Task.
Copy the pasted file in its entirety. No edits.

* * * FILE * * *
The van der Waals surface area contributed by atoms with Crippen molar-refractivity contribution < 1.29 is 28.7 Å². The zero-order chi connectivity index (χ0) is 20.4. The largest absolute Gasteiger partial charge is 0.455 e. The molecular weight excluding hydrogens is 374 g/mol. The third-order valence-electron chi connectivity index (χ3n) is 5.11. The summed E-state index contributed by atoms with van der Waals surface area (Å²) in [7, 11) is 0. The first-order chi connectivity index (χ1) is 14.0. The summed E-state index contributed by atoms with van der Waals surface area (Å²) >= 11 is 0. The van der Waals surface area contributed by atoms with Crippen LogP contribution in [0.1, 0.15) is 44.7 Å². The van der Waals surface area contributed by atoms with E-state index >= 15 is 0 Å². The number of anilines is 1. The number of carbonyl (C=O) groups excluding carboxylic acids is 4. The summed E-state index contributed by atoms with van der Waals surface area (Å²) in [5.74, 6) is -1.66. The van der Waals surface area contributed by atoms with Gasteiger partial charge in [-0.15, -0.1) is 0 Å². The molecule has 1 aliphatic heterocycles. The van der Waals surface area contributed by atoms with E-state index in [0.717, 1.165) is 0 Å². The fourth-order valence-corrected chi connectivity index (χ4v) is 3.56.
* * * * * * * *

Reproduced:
The van der Waals surface area contributed by atoms with Crippen molar-refractivity contribution < 1.29 is 28.7 Å². The zero-order chi connectivity index (χ0) is 20.4. The largest absolute Gasteiger partial charge is 0.455 e. The molecular weight excluding hydrogens is 374 g/mol. The third-order valence-electron chi connectivity index (χ3n) is 5.11. The summed E-state index contributed by atoms with van der Waals surface area (Å²) in [7, 11) is 0. The first-order chi connectivity index (χ1) is 14.0. The summed E-state index contributed by atoms with van der Waals surface area (Å²) >= 11 is 0. The van der Waals surface area contributed by atoms with Crippen LogP contribution in [0.1, 0.15) is 44.7 Å². The van der Waals surface area contributed by atoms with E-state index >= 15 is 0 Å². The number of anilines is 1. The number of carbonyl (C=O) groups excluding carboxylic acids is 4. The summed E-state index contributed by atoms with van der Waals surface area (Å²) in [5.74, 6) is -1.66. The van der Waals surface area contributed by atoms with Gasteiger partial charge in [-0.15, -0.1) is 0 Å². The molecule has 1 aliphatic heterocycles. The van der Waals surface area contributed by atoms with E-state index in [0.717, 1.165) is 0 Å². The fourth-order valence-corrected chi connectivity index (χ4v) is 3.56.